donderdag 27 april 2017

MC04170417-6 [2]

Six pages from the sixth volume.
The first volume disappeared. The second one, MC06990701-2, from the same period, summer 2001, was first exhibited during a short weekend event at Nicolas Leus' place, late summer 2009. Again some years later someone wrote a short essay on it. The essay was on artists books and the lady who wrote it took MC06990701-2 as sample.
Three unfinished specimen followed, most of it during 2013.
Getting daily on it takes about a month. The circular pattern begins at the front page, but the tough work starts with page four, as from that page on with each new page two up to twelve pages or more need to be controlled over and over again and this for each singular cutting.
The basic idea, simple as it is, is to reduce the magazine as a whole to an almost endless series of coloured holes.
From page four on each hole has a left- and a rightwing colour.
Mistakes are treasured with utmost care.
Part of the features of each page disappear and with the formula, strictly restricted to circular units, a hidden and largely unexpected, new pattern emerges.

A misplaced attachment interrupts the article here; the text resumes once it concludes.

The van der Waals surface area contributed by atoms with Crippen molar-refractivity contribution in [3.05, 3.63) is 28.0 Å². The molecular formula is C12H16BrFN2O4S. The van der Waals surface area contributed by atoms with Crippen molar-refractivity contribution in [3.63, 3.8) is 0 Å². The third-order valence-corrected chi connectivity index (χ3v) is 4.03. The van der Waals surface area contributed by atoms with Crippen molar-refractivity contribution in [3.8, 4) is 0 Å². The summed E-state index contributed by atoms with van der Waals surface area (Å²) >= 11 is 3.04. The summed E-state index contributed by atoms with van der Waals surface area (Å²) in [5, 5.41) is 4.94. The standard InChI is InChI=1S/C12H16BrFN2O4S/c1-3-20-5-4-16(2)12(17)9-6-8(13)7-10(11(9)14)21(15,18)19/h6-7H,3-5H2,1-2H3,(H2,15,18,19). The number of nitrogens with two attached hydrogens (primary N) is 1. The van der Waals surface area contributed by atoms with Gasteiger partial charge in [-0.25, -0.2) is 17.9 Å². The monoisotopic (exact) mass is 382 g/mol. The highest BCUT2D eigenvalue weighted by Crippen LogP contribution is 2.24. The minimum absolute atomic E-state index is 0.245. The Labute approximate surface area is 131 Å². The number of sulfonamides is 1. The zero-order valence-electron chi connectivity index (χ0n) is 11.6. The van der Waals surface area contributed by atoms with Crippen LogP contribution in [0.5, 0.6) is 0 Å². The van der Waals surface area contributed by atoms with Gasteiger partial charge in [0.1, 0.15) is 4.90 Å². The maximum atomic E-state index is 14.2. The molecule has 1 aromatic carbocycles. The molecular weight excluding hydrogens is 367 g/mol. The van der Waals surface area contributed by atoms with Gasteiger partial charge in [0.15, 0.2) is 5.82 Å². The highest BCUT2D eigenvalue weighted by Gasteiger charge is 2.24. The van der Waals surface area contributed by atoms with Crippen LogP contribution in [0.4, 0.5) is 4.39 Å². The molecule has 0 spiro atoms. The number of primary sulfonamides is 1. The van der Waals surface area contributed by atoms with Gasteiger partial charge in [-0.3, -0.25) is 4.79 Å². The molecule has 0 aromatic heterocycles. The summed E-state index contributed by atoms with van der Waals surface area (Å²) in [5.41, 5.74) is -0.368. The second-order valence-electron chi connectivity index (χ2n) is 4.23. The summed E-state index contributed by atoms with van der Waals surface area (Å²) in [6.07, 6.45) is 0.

Busying myself on it I always thought of these patterns as being there, immanent as you may call it, and it didn't take sophisticated techniques, far less sophisticated anyway than those necessary to make what one may call a homesick bourgeois life style magazine, oversized in its stylish and slightly perverted approach of fashion and bourgeois life style; a sharp pincer and a set of circular iron tools, transparant tape to restore some of the damage and a pencil to mark a note every once in a while, that's all.
Now, writing on it, I remember an essay that I had to write, just out of teenage with no more damage than a cold and a headache, and the naive but strong intention to ignore art history and its headpimping amount of incurable imagery, especially when it came to what to think of it. Unable of even thinking about what I could have written on art practice in general, or, if needed, more elusive or even strictly personal, I took one of these nude magazines I used to get at the newsagent around the corner, a sharp knife and a ruler, and cut the whole thing to a chessboard pattern, restoring each page using dice-patterns; for each part of the achieved puzzle one made one turn right [or left], two made a double turn, three turned the square-sized fragment upside down, with five it made a turnover towards the backside of the page, six I can't remember. I added a more or less lenghty, typewritten note to each page finished, failed to restore the zine in its unique entirety, and handed it to the counsellor, who took a look at it with a bizarre, nerve-wrecked twist of one of her most generous and brilliant smiles and never said a word on it.

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